At some point this afternoon I will become the proud owner of an Amazon Kindle eBook reader (special thanks to my colleagues at Verilab, btw!). For those of you who haven't been reading newspapers, blogs, web news sites, or who have generally been living under a rock for the last few months) the Kindle is an eBook reader with a built-in 3G wireless connection, allowing users to purchase and download books, blogs, magazines, and similar content directly from Amazon. It is also possible to transfer audio books to the device via your computer, and to email documents in HTML or MOBI format to the device directly for a small fee ($0.10/document).
As a consultant, I'm frequently away from the office: on-site at a client, on the plane, at a conference, etc. For that reason I'm usually without access to my library of technical books. I also usually try to pack lightly (really Jason, I've gotten much better in the last few years!) and try to minimize the amount of reading material I carry around with me. For that reason, I've (for all intents and purposes) replaced my library with an unlimited subscription to Safari Books Online. However, Safari has some drawbacks, most notably the absence of verification-related reading material. It also doesn't really allow offline viewing unless you're willing to shell out extra $$ for individual book chapters in PDF format. Additionally, I often find myself purchasing paperbacks or newspapers to read on the plane, adding that much more to what I need to carry around. Plus, the selection of books at the airport can sometimes be poor.
While not a panacea, I'm hoping the Kindle can help me out on a few fronts. First, and most obviously, I will no longer need to carry around reading material for long trips. The only issue will be when I'm overseas where the Kindle wireless access doesn't work (I believe it uses CDMA which is not available in Europe). I'll simply have to remember to buy stuff in advance and/or transfer things from my laptop to the Kindle while I've got an Internet connection.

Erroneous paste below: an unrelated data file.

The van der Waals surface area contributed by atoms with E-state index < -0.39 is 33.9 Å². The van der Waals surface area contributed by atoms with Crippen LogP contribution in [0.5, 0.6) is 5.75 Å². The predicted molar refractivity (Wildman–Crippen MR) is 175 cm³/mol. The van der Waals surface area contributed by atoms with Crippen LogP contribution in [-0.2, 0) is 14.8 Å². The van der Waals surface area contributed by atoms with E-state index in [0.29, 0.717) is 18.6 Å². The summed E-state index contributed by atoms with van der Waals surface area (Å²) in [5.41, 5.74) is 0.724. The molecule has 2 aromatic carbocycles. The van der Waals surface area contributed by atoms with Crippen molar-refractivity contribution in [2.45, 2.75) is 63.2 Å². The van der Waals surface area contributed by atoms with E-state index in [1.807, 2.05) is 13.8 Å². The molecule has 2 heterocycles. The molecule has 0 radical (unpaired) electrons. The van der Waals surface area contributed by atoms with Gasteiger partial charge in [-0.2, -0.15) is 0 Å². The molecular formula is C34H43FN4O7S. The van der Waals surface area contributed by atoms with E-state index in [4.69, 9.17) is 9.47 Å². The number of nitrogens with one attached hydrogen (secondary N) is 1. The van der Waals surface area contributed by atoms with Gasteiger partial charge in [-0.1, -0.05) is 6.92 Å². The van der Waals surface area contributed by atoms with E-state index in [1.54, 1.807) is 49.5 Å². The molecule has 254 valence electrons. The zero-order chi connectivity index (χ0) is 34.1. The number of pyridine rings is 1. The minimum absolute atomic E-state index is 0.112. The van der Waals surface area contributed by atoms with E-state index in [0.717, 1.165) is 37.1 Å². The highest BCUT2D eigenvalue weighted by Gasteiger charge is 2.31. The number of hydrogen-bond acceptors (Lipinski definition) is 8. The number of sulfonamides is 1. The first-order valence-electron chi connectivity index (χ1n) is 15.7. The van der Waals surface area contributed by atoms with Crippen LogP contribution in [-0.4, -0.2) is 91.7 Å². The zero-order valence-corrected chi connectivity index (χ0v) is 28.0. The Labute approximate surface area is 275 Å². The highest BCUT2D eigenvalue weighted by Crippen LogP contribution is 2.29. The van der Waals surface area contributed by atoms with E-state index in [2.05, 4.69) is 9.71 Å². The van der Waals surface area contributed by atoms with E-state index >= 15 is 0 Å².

Another benefit is that I may be able to convert some PDF reading material to a format viewable on the Kindle. I'm not holding my breath for this to work well though. I'd especially like to try copying things like the IEEE 1800 (SystemVerilog) specification to the Kindle. Since most vendor SV documentation stinks, the spec is still sometimes the best way to find the info I need. Also beneficial would be to somehow bring over docs for VCS, IUS, Questa, etc.
Finally, though I plan to primarily use my Tablet PC for this purpose, I suppose will be useful to have colleagues send me documents directly on the Kindle for review/further reading.
As with my Tablet, it will take some time to figure out the best usage model for the Kindle. Stay tuned - I'll be doing some heavy testing of both devices during my upcoming trip to DVCon and hope to share my experiences along the way.